Advertisement

You will be redirected to the page you want to view in  seconds.

Lisa Sgarlata
Lisa Sgarlata

Want to visit a loved one at Lee Memorial Hospital? Starting next week you may have to get in line.

New security measures taking effect Monday at the downtown health center will require all visitors to present photo IDs, tell security personnel their reasons for visiting, submit to photographs and undergo quick criminal background checks.

This “Fast-Pass” system is similar to screenings already widely in use within Florida’s public schools and on cruise lines. Lee Memorial Health System, which operates the hospital, would not identify the specific offenses it would red-flag. But any questionable visitors would be escorted by a security officer while inside the building, said spokeswoman Mary Briggs.

Fast-Pass, developed by West Palm Beach-based Sisco, can check criminal, sex offender and internal watch lists, according to the company.

“We’re not trying to stop anyone from coming in,” Briggs said. “We just want to know who’s coming here and why.”

The screening process, which produces a stick-on security badge valid for 24 hours, takes about a minute to complete. Even so, hundreds of people visit the 355-bed facility daily, and its trauma center is the only one between Tampa and Miami.

A retractable belt stanchion — those line-control devices common at airports and other public buildings — has already been installed in the lobby, though it is not yet in use.

Lisa Sgarlata, chief administrative officer for the hospital, conceded that waits may be a problem at first.

“The Fast-Pass system is easy to use and produces the badge in seconds, but we expect there may be some temporary delays in entering the hospital when we first get used to the new process,” she said in a prepared comment. “We apologize for any inconvenience this causes and appreciate everyone’s cooperation and understanding.”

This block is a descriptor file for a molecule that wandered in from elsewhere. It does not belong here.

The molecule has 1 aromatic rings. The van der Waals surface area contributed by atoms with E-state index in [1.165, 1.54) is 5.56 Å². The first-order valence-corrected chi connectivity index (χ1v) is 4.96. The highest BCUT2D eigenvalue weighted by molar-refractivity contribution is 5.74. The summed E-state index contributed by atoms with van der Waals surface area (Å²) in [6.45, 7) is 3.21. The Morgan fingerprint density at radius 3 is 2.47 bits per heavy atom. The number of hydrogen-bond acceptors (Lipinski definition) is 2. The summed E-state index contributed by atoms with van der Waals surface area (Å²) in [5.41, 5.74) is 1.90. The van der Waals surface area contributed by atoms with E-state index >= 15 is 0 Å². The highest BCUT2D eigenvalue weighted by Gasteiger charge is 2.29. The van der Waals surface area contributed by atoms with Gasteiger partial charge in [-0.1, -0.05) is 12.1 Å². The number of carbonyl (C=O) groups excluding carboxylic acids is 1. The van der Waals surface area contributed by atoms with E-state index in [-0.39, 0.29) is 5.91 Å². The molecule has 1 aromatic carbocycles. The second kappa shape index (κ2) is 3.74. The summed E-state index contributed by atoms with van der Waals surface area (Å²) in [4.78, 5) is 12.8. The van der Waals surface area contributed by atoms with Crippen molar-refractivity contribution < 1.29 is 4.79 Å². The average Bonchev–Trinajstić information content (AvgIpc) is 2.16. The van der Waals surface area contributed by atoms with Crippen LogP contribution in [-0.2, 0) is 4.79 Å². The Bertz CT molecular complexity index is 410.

Health system officials said this month said they were reviewing security at all of its medical center campuses and preparing staff better scrutinize visitors.

Purchasing the three $6,300 devices and hiring six security officers for the hospital is their first such move.

(Page 2 of 2)

Lee Memorial Hospital was a logical choice the heavy visitor traffic it receives, particularly to its trauma center. The center often treats victims of violent crime. In May 2011, it was subject to a brief lock down when staff became concerned rival gang members might seek retaliation for a shooting that injured two children.

Metal detectors, a security option at a minority of U.S. hospitals, are not being considered, she said.

Lee Memorial Hospital has three public entrances: The main door to its front lobby, the front door to a medical office attached to the hospital and the hospital’s emergency department.

Front desk volunteers and staff have been preparing for the new system in recent weeks. They expect some annoyed visitors.

“I’m feeling they will be at first,” said Linda Cloutier, a guest services representative at the hospital. But she said snowbirds and tourists from northern states, where such measures are more common, may be more forgiving. “Quite of a few of them come in this time of year,” she said. “They’re used to it.”

The health system plans similar security upgrades at Gulf Coast Medical Center soon, Briggs said. Officials have not yet decided when such measures might come to Cape Coral Hospital, HealthPark Medical Center and its other medical facilities, she said.

NCH Healthcare System, the largest hospital system in Collier County, uses Fast-Pass and similar systems to screen visitors and vendors on their campuses, according to John Griffith, the organization’s security director.

A security officer is also posted in the ER at night, Griffith said.

“The safety of our visitors, patients and staff is always our priority and we continue to work closely with the Naples Police Department and Collier County Sheriff’s Office to provide a safe environment,” he said in an email to the News-Press.

Physicians Regional Healthcare System, one of whose hospitals was the site of a fatal shooting in 2011, has an “extensive video surveillance system,” security officers on site at all times and conducts background checks on all employees, said spokeswoman Taylor Hamilton.

Connect with this reporter: @FrankGluck (Twitter)

More In Crime & Courts

Local Deals

Flip, shop and save on specials from your favorite retailers on Marco Island

GET DEALS NOW

Marco beach cam

RESTAURANTS

Find local restaurants, read
and submit reviews

Celebrating the best of South Lee and North Naples

READ MORE

Reader Photos

Get the Hurricane Hub app

DealChicken.com

Sign up to save 50-90% off SWFL dining, shopping, spas, activities and more. Every day.